By Robert Thaler
In abnormal situations, like with the packing plant closure we’re currently dealing with, pork producers may need to “hold” their pigs past normal marketing dates in order for other processing options to open up. We can accomplish that in two ways: altering internal barn environment and changing diets.
The following information is from a paper developed on April 13, 2020 by Drs. John Patience and Laura Greiner at Iowa State University. However, regardless of which option you chose, animal well-being must always have first priority.
- Substantially increasing the fiber level of the diet will reduce energy intake due to gut fill, which will then slow growth rate. This can be done by adding higher levels of DDGS, soy hulls, wheat midds, or corn germ meal to the diet. The total Neutral Detergent Fiber (NDF) content of the final diet needs to be at least 16% but preferably >20% to slow down growth rate.
- Areas of concern are:
- Soft bellies with higher levels of DDGS.
- Potential mycotoxin issues with wheat midds and DDGS depending on the year.
- Carcass yield may be decreased by 1%.
- Reducing crude protein and essential amino acid (AA) will reduce feed intake and gain. However, it must be a reduction of at least 30-40%, and tryptophan appears to be the most important amino acid in reducing feed intake.
- Concerns to consider:
- Soybean meal also provides essential minerals so may need to increase mineral supplementation to meet the animal’s requirements.
- If on a low protein/AA diet for an extended period of time, % fat may increase.
- Using anhydrous calcium chloride (a salt) to reduce feed intake and growth. While this is a very effective method to reduce feed intake, it is a fairly technical topic so you must work very closely with your nutritionist on this since you’ll be determining the dietary undetermined anion concentration of the feed.
- Need a qualified nutritionist.
- Pig response can be variable.
- Should not be used more >3-4 weeks since calcium chloride can weaken bones.
- Reducing dietary salt levels. While this could reduce feed intake, we really don’t know how much to reduce the salt level, so this strategy is risky and not recommended. Also, could get an increase in aggressive behaviors like tail-biting.
- Unpalatable feed additives. This is a “buyer beware” situation. We don’t have any data on these types of products, and therefore can’t recommend them.
Altering Internal Barn Environment
- Restrict feed delivery to the pigs. This can be accomplished by tightening feeder adjustment or turning feeders on and off. However, it does take extra labor and has the following concerns.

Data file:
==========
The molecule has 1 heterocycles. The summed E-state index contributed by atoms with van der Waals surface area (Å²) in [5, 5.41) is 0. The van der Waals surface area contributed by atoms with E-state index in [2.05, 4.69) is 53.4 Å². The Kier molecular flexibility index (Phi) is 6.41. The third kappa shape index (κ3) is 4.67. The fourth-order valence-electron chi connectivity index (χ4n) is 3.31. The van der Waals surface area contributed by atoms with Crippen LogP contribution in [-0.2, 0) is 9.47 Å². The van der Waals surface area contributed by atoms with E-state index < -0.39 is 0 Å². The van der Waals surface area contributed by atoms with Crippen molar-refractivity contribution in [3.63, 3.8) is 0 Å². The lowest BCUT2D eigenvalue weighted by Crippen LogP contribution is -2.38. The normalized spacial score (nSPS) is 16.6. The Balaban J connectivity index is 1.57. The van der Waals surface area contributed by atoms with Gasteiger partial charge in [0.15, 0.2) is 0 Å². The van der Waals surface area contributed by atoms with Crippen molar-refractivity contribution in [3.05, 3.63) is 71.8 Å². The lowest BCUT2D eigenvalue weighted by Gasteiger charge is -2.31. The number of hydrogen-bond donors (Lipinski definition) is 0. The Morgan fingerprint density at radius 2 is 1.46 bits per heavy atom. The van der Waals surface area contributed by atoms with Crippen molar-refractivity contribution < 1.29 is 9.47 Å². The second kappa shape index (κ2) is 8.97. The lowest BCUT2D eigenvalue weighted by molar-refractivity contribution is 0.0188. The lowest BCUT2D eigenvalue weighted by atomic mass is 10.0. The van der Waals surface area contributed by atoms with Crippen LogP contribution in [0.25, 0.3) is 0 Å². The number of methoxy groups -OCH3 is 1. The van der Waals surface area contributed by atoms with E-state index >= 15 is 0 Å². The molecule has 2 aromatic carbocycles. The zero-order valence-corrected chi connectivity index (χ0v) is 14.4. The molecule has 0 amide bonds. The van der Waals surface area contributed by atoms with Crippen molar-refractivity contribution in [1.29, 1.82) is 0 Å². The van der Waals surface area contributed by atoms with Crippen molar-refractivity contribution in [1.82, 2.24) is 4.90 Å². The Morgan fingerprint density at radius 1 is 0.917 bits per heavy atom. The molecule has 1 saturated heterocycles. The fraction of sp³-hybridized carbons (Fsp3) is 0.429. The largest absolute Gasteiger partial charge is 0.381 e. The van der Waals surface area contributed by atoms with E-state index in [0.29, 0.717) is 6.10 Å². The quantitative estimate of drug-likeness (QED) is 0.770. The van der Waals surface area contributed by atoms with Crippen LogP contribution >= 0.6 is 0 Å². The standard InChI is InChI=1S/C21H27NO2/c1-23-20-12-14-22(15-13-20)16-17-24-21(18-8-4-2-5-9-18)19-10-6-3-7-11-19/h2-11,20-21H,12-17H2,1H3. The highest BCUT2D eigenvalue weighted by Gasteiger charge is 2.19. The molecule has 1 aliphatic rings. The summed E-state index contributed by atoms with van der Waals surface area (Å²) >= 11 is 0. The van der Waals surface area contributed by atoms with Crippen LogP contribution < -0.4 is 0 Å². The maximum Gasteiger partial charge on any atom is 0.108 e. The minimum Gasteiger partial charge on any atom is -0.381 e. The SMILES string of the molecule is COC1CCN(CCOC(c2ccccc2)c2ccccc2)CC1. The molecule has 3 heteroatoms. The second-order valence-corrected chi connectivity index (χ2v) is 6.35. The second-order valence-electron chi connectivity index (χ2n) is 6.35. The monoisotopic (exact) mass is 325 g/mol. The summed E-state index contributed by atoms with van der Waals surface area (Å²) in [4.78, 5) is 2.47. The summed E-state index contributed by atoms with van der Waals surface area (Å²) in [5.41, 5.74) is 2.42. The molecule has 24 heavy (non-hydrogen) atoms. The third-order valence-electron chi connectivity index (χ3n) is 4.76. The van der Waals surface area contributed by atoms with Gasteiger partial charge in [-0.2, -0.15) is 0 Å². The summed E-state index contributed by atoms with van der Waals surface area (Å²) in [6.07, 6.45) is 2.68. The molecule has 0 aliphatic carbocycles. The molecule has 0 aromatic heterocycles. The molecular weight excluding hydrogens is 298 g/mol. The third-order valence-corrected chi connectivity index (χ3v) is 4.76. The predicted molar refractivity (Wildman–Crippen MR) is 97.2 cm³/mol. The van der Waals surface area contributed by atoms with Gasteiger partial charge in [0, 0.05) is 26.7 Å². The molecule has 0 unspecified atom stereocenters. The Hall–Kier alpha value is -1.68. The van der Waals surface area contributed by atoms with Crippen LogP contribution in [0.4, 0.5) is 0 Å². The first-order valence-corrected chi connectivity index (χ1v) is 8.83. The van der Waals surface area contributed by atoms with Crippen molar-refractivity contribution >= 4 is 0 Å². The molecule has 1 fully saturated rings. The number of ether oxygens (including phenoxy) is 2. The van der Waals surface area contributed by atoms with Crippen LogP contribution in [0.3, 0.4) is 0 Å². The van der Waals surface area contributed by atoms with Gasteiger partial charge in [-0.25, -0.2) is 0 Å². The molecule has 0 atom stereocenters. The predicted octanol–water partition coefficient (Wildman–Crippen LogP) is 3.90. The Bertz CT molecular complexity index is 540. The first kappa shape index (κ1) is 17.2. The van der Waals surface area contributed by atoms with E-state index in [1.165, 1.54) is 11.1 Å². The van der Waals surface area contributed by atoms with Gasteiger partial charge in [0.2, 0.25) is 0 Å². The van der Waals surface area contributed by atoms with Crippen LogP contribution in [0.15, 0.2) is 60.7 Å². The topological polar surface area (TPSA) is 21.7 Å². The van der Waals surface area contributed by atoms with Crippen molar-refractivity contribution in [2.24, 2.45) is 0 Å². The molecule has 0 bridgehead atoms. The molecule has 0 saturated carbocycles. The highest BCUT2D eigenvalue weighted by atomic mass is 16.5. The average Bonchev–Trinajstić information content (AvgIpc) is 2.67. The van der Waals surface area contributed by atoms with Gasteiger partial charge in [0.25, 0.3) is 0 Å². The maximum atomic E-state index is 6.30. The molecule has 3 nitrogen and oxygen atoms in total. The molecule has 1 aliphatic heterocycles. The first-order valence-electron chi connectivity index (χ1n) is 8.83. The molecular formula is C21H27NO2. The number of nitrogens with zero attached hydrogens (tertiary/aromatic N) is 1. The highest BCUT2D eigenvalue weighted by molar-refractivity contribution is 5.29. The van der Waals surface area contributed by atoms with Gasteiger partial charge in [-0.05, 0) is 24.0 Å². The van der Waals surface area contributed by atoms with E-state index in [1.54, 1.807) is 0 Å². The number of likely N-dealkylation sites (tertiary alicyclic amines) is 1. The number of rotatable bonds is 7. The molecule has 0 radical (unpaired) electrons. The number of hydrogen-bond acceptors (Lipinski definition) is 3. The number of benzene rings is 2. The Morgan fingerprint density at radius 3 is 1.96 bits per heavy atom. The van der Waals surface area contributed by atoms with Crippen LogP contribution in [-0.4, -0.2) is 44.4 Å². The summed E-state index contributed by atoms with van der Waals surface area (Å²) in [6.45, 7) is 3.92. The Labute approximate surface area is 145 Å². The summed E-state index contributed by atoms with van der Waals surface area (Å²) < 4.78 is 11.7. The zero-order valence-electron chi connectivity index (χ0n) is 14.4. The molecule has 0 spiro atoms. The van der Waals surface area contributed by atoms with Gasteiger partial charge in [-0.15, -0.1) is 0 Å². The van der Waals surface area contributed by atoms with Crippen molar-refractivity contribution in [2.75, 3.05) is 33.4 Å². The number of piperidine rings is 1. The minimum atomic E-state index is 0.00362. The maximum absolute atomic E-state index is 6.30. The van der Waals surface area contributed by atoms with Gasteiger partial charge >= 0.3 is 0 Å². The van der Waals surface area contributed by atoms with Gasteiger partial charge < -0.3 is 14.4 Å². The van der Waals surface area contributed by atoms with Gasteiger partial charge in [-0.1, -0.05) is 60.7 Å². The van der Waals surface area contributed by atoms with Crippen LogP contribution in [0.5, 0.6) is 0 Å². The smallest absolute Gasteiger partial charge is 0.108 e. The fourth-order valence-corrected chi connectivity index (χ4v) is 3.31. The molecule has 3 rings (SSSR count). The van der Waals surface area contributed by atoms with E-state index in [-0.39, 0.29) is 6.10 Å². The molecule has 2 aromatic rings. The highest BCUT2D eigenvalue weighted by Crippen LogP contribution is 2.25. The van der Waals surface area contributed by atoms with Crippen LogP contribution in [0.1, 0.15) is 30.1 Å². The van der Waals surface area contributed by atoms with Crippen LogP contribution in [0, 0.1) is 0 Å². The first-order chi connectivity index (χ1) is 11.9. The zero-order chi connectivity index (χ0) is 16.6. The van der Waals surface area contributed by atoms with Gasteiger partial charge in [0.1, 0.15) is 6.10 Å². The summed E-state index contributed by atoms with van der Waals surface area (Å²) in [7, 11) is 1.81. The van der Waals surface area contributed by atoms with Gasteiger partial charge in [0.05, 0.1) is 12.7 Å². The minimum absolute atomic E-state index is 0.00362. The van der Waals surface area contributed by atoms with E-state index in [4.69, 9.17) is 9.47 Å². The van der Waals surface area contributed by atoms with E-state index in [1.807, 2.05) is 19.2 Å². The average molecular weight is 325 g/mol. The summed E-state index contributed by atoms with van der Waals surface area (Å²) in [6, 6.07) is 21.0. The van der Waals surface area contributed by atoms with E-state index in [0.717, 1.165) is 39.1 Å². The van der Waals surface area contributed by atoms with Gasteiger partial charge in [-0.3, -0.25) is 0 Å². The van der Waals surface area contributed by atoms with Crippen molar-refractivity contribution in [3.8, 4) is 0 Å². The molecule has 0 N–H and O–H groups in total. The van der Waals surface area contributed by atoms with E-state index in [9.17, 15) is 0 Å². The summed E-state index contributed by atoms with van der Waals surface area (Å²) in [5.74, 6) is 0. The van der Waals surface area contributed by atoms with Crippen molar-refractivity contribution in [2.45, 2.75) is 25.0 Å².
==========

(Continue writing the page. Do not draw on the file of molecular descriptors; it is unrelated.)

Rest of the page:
- Greatly increases the risk of fighting and tail-biting.
- Greater weight variation since dominant pigs eat their fill, and submissive pigs get little feed.
- Can cause Out-of-Feed events, which could result in gastric ulcers and ileitis.
- Increasing room temperature. This is done by reducing ventilation rate. For every 2oF above the pig’s thermoneutral zone, feed intake will be reduced .1 lbs/day. Also, humidity by itself will decrease feed intake (a 10% increase in humidity will lower feed intake 1-2%).
- If ventilation rate is reduced too much, could have too much humidity and gas levels in the room/barn.
- Needs to be safe for pigs AND people.
- higher temperatures need to be maintained 24 hrs/day.
- Crowding animals. This will happen normally as the pigs continue to grow past their target weight. However, due to its potential impact on animal well-being, it is not recommended.
- Restricting water supply. Water intake drives feed intake so anything that decreases water intake will also decrease feed intake. Reducing water pressure to waterers or placing timers on them will reduce water intake, but there is a large risk so this method is not recommended.
- Compromises animal well-being, especially in summer.
- Increased fighting, social vices, and mortality.
- If severe water restriction, could lead to salt poisoning.
SummarySource : sdstate.edu
There are multiple methods to reduce pig feed intake and growth. However, there are benefit and risks to each method, and the most important consideration must always be pig well-being. Also, producers must do a detailed, economic analysis on the method(s) they are considering making sure it is the best option for their operation. Finally, producers need to ensure that any production practice utilized maintains their ability to follow production standards, guidelines, laws, etc. to which they are subject and/or governed by, and in particular, to maintaining animal well-being.